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State v. Green

Decided: May 23, 1994.

STATE OF NEW JERSEY, PLAINTIFF-RESPONDENT,
v.
THOMAS GREEN, DEFENDANT-APPELLANT.



On appeal from Superior Court of New Jersey, Law Division, Essex County.

Before Judges Baime, Conley and Villanueva.

Baime

The opinion of the court was delivered by

BAIME, J.A.D.

Defendant Thomas Green appeals from convictions for felony murder (N.J.S.A. 2C:11-3a(3)), possession of cocaine with intent to distribute (N.J.S.A. 2C:35-5b(2)), theft by receiving stolen property

(N.J.S.A. 2C:20-7) and violating regulations pertaining to the purchase and sale of firearms (N.J.S.A. 2C:39-10). The jury also found defendant guilty of reckless manslaughter (N.J.S.A. 2C:11-4b), kidnapping (N.J.S.A. 2C:13-1b(1)), possession of cocaine (N.J.S.A. 2C:35-10a(1)), possession of a firearm for an unlawful purpose (N.J.S.A. 2C:39-4a), and possession of a handgun without a permit (N.J.S.A. 2C:39-5b), but these convictions were merged at sentencing. The trial court sentenced defendant to a thirty year custodial term to be served without parol eligibility on the felony murder conviction. A consecutive ten year sentence with a five year parole disqualifier was imposed on the possession of cocaine with intent to distribute conviction. Concurrent sentences were imposed on the remaining convictions.

Although numerous arguments are advanced in the copious briefs submitted by defendant and his appellate attorney, the principal claim is that he was deprived of the effective assistance of counsel. Defendant contends that he is entitled to an automatic reversal because the lawyer who conducted his defense at trial was suspended from the practice of law for failure to pay his assessment to the client security fund. He also asserts that trial counsel's chronic alcoholism and drug addiction, which became apparent only after the lawyer's arrest for possession of cocaine following the jury's verdict, created a rebuttable presumption that his representation was ineffective.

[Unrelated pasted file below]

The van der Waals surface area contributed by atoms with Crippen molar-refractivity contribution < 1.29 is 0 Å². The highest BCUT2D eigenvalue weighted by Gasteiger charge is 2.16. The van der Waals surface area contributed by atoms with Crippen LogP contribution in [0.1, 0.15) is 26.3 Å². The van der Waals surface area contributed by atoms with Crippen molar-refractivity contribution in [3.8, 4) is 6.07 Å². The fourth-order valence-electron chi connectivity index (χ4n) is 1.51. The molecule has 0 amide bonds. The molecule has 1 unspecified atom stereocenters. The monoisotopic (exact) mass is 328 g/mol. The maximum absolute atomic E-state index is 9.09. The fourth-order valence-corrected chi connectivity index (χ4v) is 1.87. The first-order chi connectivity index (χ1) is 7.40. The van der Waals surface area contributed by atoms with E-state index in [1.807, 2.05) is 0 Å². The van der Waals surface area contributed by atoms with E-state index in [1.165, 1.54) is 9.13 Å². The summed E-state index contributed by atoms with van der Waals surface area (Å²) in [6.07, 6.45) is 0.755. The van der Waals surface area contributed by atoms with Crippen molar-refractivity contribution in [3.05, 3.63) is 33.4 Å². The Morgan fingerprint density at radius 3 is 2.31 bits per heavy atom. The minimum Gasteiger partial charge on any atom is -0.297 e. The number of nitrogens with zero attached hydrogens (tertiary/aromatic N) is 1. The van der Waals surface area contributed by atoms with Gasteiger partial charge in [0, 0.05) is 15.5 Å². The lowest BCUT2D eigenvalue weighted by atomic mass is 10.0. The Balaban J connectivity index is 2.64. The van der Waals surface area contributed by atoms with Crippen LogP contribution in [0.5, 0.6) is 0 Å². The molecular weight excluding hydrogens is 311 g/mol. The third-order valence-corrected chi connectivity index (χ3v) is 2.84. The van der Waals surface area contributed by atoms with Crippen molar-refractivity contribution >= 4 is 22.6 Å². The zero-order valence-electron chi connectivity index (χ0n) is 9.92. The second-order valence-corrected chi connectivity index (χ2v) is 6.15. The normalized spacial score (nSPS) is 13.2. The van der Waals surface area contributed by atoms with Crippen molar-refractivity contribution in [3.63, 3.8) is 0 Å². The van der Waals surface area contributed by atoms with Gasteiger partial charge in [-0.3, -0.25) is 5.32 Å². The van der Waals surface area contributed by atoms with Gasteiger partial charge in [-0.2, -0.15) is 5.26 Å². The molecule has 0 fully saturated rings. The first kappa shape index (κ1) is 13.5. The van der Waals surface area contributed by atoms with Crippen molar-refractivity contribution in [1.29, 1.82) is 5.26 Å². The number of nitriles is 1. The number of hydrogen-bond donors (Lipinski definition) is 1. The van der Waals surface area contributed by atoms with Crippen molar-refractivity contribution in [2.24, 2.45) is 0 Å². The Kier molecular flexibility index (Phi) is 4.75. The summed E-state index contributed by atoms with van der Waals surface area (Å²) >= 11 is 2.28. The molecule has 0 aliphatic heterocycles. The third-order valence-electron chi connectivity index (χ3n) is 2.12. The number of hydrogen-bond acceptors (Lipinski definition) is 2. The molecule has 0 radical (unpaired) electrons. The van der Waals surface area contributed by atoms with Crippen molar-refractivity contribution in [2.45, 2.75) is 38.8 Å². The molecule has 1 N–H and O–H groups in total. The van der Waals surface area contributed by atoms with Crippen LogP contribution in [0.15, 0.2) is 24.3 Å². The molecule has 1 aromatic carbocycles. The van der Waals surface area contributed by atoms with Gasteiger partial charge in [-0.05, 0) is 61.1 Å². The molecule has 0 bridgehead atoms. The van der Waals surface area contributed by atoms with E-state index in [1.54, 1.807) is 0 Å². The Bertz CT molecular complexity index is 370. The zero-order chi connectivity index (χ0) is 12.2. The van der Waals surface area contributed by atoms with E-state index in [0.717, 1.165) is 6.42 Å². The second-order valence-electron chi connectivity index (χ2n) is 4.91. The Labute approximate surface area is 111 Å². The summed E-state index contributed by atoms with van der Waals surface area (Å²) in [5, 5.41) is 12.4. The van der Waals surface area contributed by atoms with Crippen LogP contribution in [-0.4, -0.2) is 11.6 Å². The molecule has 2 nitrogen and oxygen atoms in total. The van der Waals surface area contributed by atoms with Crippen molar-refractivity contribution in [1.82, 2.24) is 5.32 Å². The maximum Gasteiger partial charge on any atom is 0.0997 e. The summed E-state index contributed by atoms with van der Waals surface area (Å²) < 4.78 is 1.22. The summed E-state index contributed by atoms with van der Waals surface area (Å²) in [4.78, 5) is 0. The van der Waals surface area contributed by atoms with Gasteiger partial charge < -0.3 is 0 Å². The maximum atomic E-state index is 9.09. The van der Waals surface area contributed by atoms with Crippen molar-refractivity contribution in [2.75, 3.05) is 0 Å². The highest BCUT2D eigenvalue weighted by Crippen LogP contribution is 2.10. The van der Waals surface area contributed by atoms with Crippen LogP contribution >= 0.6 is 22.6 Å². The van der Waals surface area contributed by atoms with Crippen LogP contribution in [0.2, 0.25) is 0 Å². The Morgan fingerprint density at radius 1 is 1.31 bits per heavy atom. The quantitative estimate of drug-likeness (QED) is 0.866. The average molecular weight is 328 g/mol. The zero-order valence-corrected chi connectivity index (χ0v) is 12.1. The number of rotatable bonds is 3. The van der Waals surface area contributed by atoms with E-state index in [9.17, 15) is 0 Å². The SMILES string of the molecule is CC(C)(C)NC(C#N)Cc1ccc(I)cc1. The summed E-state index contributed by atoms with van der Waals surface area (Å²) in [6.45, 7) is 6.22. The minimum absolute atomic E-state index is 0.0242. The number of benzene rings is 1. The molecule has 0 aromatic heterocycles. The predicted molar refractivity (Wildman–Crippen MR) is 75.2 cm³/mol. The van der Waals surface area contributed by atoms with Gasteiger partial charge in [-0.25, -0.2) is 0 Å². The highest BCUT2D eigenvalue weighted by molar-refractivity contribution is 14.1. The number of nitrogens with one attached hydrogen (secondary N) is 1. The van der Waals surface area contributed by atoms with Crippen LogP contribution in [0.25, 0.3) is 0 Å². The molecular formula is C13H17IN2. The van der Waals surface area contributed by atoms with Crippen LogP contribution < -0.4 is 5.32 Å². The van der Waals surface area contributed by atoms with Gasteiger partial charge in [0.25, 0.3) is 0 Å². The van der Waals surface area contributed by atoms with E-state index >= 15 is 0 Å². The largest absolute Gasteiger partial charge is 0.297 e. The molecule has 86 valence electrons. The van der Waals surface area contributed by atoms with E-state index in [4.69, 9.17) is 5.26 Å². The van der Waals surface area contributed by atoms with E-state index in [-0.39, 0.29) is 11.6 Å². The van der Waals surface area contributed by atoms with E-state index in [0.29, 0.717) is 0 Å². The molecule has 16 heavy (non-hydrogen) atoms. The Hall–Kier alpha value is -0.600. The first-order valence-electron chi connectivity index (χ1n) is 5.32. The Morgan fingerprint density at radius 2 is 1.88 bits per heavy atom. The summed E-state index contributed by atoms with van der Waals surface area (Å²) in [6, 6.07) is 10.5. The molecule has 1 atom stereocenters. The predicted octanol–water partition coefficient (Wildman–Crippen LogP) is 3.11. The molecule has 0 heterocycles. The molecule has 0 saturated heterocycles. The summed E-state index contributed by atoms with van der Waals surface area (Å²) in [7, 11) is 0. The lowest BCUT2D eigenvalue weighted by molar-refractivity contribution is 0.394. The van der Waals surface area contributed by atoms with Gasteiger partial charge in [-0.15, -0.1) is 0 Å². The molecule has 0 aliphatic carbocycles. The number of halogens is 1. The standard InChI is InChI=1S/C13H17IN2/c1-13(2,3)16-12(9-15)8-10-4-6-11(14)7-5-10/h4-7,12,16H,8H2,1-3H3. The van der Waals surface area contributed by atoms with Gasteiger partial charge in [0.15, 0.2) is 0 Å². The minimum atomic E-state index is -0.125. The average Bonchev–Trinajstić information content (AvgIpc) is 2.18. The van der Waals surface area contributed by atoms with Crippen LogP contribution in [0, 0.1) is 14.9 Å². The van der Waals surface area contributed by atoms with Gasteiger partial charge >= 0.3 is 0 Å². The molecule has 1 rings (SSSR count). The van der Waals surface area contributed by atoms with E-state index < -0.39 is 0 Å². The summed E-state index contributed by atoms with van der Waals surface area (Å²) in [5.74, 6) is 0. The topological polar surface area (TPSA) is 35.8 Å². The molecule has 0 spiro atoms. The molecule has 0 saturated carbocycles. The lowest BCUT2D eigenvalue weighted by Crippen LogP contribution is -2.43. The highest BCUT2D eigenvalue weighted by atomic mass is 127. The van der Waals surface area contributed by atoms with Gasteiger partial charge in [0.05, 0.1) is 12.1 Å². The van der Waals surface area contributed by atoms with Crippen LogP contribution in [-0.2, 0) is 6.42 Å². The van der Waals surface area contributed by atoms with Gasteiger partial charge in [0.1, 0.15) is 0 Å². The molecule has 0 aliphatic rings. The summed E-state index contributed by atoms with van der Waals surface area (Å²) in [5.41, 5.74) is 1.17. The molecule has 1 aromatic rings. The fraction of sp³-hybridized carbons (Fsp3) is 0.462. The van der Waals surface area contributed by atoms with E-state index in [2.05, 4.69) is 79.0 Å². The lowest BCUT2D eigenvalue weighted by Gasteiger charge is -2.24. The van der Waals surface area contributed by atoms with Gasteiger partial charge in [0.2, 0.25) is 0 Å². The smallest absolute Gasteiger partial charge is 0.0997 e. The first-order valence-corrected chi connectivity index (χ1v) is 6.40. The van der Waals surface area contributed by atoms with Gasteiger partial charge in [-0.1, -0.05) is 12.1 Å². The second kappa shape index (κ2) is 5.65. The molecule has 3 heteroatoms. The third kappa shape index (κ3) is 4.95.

We hold that the attorney's temporary suspension for failure to pay the annual fee did not, by itself, deprive defendant of his constitutional right to counsel. We also conclude that trial counsel's drug dependency did not generate a presumption of inadequate representation. Our thorough examination of the record does not support the thesis that trial counsel made errors so serious as to deprive defendant of a fair trial. We thus affirm defendant's convictions.

I.

Defendant was tried on consolidated indictments. Stripped to its essentials, one indictment alleged that Green, Jon Brett Hemby

and Milton Adams kidnapped and murdered Larry Williams. The other charged Green alone with drug and assorted narcotics-related offenses. The State's theory was that defendant and the codefendants were engaged in a drug distribution scheme and that they kidnapped and murdered Williams in retaliation for the victim's earlier robbery of one of their confederates.